Speaking to William French, the latest of this new wave of Norwegian artists releasing amazing music, you get the feeling they’re about to take the music back to another age. While most might find this statement confused, what I mean by it is that, electronic music has by many standards become stale and the mainstream flavors in favor are not necessarily those of the die hard fans. Finding young William French in amongst this issue is interesting and refreshing as this house artist has new music with an old soul feeling within it. He was happy enough to sit down and chat about his career leading up to his first signing with his EP ‘Entity’ which seems a very appropriate title. The first two singles released have had some interest across the board and his latest offering will, I suspect, strengthen opinion that this Norway artist is a real deal.
Tell us a little about your background, where you’re from, age and how you began your music ambitions?
I have a Norwegian father and a french mother, hence the “French” in my artist name. When I was very young, my father still played in a band, and we had lots of instruments laying around in our home. Music has been an integral part of my life since I was a child. I lived in France for two years when my parents divorced, and when I got back to Norway I could barely speak any Norwegian. So I resorted to whistling. It was my way of communicating emotions, through tonality.
What first drew you to your genre and style and what or who were the influences?
Having played instruments, when I started making music on my computer I tried to make it sound like a band. It took a lot of effort and sounded shit. So I gave up on that battle and started appreciating synthetic sounds for what they are. I still think the movement in sounds, the expression, is vital in music, so I spend a lot of time emulating that. I want my sounds to communicate emotions just like when I whistled as a kid. My biggest influences right now are Bonobo, Tycho, and Stephan Bodzin.
How long were you making music until this EP drew the attention of labels?
8-9 years, nothing comes quickly in this business, just hard work and a lot of luck.
How would you describe the EDM scene in Norway since the success of Kygo, Alan Walker etc?
It’s really great. There’s a sense of opportunity here which you can feel, and it’s very motivating. One can dream can’t they?
Any specific people who have helped you in the industry or did you just keep working on stuff until it was signed?
Definitely. Glimpse taught me lots about production and work morale. Boom Jinx taught me a lot about being absolutely crazy in a good way. My manager Toby is grinding HARD to push my music to scary A&Rs, booking agents etc. He also communicates with me in a way that makes me take my craft a lot more seriously, he’s quite empowering in a weird way. Apart from that, My family has been very supportive of my ambitions, and the same goes to my friends!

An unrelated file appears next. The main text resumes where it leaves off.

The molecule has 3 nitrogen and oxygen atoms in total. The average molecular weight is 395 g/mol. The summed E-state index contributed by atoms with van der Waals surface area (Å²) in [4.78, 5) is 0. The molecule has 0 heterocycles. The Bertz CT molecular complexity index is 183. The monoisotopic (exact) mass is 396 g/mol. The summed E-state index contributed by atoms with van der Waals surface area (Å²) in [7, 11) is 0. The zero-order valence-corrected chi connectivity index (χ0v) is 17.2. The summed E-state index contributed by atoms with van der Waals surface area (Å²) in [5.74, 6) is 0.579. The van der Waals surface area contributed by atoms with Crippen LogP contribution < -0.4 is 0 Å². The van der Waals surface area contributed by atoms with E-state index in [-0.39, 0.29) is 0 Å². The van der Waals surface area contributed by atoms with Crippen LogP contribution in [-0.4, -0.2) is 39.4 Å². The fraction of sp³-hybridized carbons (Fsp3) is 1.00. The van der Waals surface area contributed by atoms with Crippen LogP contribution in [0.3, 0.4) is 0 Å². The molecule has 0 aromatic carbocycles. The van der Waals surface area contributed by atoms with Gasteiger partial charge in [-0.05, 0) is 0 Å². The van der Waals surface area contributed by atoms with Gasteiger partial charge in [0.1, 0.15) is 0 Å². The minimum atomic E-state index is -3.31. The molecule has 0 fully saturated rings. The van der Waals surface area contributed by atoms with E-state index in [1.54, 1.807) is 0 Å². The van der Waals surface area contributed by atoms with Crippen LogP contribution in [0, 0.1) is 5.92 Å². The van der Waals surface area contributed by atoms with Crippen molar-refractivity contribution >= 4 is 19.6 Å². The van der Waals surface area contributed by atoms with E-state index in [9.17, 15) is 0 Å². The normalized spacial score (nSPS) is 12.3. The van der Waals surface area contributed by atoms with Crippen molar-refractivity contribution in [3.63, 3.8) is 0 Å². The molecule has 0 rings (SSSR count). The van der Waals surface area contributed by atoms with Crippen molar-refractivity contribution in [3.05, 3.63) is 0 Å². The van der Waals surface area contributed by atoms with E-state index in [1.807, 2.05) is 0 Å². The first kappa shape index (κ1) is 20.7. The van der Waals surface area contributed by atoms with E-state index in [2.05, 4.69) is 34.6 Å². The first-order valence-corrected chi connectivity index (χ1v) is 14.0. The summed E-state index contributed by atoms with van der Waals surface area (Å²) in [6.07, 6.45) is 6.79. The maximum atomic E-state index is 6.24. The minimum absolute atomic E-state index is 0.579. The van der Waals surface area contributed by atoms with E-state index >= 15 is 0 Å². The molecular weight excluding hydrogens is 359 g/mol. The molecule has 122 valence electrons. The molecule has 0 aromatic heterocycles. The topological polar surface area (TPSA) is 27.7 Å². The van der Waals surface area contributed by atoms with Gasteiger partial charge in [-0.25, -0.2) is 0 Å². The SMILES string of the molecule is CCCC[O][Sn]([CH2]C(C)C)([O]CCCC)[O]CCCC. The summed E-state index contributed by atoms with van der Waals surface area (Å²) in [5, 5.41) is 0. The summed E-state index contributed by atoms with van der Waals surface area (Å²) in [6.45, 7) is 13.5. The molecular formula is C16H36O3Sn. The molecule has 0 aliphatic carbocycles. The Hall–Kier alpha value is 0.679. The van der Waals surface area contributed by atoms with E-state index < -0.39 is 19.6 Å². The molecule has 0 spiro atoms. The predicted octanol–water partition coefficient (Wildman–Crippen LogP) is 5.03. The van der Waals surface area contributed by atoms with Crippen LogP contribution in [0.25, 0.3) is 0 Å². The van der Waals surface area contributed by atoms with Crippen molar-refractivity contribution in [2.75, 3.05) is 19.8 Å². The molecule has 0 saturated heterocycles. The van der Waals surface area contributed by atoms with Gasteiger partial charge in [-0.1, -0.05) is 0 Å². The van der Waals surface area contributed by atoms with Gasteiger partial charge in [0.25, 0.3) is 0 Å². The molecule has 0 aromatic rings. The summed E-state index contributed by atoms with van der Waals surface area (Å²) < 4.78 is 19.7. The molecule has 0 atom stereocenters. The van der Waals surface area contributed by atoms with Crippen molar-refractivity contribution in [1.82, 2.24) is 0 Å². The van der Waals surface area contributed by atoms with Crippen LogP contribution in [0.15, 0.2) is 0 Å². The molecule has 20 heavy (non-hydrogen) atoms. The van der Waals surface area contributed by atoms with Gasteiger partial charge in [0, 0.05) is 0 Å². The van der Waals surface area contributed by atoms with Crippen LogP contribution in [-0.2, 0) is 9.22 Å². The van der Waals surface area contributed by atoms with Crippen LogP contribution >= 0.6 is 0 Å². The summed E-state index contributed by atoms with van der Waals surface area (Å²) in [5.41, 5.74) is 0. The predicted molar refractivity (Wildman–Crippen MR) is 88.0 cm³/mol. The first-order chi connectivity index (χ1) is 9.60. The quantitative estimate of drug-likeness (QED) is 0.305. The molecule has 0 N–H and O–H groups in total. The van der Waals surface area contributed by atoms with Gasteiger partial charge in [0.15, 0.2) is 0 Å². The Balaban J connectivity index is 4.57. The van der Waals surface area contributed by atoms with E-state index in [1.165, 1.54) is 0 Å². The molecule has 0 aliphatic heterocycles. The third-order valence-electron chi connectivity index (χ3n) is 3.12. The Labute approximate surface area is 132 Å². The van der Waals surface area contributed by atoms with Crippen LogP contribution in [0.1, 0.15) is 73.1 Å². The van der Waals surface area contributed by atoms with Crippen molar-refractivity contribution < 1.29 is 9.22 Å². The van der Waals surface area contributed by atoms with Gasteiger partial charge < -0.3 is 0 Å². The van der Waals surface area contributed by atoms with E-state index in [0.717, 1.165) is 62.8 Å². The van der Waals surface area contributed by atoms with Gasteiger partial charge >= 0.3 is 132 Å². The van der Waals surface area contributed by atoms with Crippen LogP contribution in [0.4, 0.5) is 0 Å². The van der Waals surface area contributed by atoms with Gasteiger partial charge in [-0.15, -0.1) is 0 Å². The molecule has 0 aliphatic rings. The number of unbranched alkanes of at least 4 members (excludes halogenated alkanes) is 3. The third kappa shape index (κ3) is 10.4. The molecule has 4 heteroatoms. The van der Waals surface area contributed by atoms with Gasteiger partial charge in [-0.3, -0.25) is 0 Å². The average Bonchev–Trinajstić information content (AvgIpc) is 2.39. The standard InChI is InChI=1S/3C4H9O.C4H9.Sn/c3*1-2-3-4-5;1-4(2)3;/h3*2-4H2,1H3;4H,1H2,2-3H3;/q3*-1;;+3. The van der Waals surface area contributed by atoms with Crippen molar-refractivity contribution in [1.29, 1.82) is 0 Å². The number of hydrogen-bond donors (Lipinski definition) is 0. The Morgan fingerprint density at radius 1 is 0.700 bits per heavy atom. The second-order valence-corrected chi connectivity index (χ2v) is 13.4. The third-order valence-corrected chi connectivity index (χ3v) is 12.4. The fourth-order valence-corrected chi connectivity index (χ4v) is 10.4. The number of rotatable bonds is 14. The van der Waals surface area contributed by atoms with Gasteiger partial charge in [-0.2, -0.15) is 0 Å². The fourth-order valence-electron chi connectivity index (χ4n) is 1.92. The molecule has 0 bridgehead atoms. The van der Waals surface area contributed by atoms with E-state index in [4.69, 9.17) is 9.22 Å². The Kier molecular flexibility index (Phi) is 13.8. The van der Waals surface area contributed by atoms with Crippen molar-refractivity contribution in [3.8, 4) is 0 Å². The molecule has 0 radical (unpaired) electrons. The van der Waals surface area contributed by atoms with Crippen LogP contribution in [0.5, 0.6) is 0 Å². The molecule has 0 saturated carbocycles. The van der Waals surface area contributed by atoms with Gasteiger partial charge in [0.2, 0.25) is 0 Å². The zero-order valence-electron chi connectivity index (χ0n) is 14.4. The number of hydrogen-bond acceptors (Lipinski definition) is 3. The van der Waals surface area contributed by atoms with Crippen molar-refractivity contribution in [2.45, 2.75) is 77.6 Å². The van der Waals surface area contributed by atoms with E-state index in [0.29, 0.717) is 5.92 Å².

What are the goals and ambitions for the near future and who are some of the Dj/producers around that you’d like to work with if possible?
The EP I’m releasing right now (Entity) is very conceptual, and is kind of it’s own little universe detached from my usual style. Right now I’m working with lots of AMAZING singer/songwriters. I’d absolutely love to work with Alina Baraz, Ary or Astrid S. I’m not fond of working with other producers, as I’m a bit of a control freak in my music – which I think is positive
Where do you see the EDM scene progressing in the next few years and do you see a shift away from progressive house into the purer genres again or do you see it expanding even more than it is today?
To me EDM has basically become pop music, which is pretty cool. It makes room for a powerful counter culture, which I think is happening right now. People either go pop or they go full dark techno. I like that polarization, it creates a nice dynamic which pushes music forward.
Any advice you could give to a young guy starting out producing these days?
The easy part is learning about production, music theory etc. What’s more difficult is setting up routines that will make you improve fast and keep you inspired, without forgetting to enjoy the process. Lucid dreaming and meditation has helped me in staying inspired. I recommend aspiring producers to work out frequently. Sitting still for 8+ hours a day will mess up your back, ask my friends’ prolapsed backs!
Like I said earlier, William is refreshing in a scene with so much sameness at the moment and while we have a perspective of pop forming one arm of this business it’s nice to see an artist stay quite true to the pure styles. Gives me hope still that this will never die. Check out his latest release below.